Why I love the beautiful isolation of The Long Dark

Why I love

In Why I Love, PC Gamer writers pick an aspect of PC gaming that they love and write about why it's brilliant. Today, Andy endures, but ultimately enjoys, the trials of The Long Dark's wasteland. 

A geomagnetic storm has rendered all technology useless and plunged the planet into a quiet apocalypse. Suddenly humanity is no longer at the top of the food chain and every day is a fight for survival. This is the harrowing premise of The Long Dark, an atmospheric survival simulator created by Canadian studio Hinterland. Your only goal is to stay alive, but this freezing, merciless landscape doesn’t make it easy. 

It’s a bleak, hopeless game. But there’s a strange serenity to be found amid the devastation. There are moments when the weather is calm and you have enough food and water that survival briefly takes a back seat. You’re free to enjoy the atmosphere and beauty of your surroundings. You hear the crunch of snow under your feet and the wind blowing through the trees. You see tumbling waterfalls and silent, snow-dusted valleys. You forget about about the apocalypse, at least until a blizzard sets in or you start running out of food. 

Hinterland’s painterly wilderness is one of the most evocative settings on PC. Every location has its own personality. Whether it’s the rugged slopes of Timberwolf Mountain, Pleasant Valley’s rolling fields, or the abandoned cabins in Mystery Lake, the places you visit tell a story: of what life there was like before the cataclysm, and what has happened since. The feeling of isolation is powerful, but occasionally you’ll see traces of life. Smoke curling from a chimney or freshly-cut firewood stacked on a hearth. Signs that maybe you aren’t as alone as you think, which is both eerie and reassuring. 

But the only people you see are dead, lying frozen in the snow. A grim reminder of how life hangs in the balance in this frigid wasteland. While exploring a cave, the warm glow of my oil lantern revealed the body of a man sitting hunched by the remains of a fire. It was a sombre scene, reminiscent of British climber David Sharp who died on Mount Everest and was found in a cave in a similar position. For all its beauty, the game also has moments of melancholy like this that bring home just how grave your situation really is.

The Long Dark also has remarkable sound design, which is a big part of why its setting is so transporting. When you’re indoors by a crackling fire, listening to a blizzard wailing outside, you can almost feel the warmth of the flames. If your pack is full of firewood it rattles and clunks as you walk. Cross a wooden bridge and you hear it creak under your feet. Hike through a valley and your footfalls subtly echo. It’s an incredibly rich, dynamic soundscape, and sparse use of music brings the excellent environmental audio to the fore.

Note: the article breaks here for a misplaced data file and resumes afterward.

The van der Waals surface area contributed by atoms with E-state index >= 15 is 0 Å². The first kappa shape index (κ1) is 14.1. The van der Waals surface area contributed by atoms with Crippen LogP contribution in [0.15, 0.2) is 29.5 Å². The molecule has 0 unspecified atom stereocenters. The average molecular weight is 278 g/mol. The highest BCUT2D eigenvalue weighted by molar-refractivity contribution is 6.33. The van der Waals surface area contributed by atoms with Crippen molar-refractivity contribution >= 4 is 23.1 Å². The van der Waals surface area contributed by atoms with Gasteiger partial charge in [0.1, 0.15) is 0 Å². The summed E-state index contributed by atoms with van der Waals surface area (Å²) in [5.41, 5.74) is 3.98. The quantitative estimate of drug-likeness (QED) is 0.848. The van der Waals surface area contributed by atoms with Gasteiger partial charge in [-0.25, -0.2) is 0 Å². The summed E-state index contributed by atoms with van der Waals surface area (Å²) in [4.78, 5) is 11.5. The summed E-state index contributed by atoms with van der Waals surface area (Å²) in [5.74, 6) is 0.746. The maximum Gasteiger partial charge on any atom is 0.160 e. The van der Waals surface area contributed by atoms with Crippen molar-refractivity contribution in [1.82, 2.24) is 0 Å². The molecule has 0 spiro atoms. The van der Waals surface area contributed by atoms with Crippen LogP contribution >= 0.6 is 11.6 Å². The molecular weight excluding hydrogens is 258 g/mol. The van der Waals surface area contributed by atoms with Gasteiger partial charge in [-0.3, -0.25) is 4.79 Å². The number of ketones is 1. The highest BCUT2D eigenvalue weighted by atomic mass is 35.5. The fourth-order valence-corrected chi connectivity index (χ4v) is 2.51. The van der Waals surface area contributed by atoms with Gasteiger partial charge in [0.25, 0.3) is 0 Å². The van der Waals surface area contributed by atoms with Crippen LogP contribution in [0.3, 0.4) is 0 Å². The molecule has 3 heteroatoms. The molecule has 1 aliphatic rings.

A recent update improved the game’s weather effects, giving Hinterland an even broader palette of moods, feelings, and colours to paint its wilderness with. Plump, gently falling snowflakes give a misty morning a sense of calm, then the wind picks up and suddenly you’re trudging through a hail of ice. Sometimes the sky will be grey and overcast, then the clouds part to reveal a piercing blue sky. As the sun sets, it casts a pink glow over the forests and valleys, and on a clear night the moon shines like a spotlight surrounded by twinkling stars. The weather and light change constantly. 

I love how all the environments are connected, enabling you to travel freely between them. Hiking from Mystery Lake to Timberwolf Mountain involves crossing a treacherous ravine and navigating a maze-like coal mine, and when you reach your destination you feel you’ve been on a real journey. But there’s no map, so you have to find your own way—or, if you want to make things easier, search for maps created by the community’s talented cartographers. 

The next step is a story mode. I’m excited about it, but I wonder if the loneliness of the sandbox will be as alluring when you encounter other survivors. There’s something captivating about feeling like the last person alive, which makes this one of the most compelling post-apocalyptic games on PC. But I trust Hinterland. It knows what it’s doing. 

Andy Kelly

If it’s set in space, Andy will probably write about it. He loves sci-fi, adventure games, taking screenshots, Twin Peaks, weird sims, Alien: Isolation, and anything with a good story.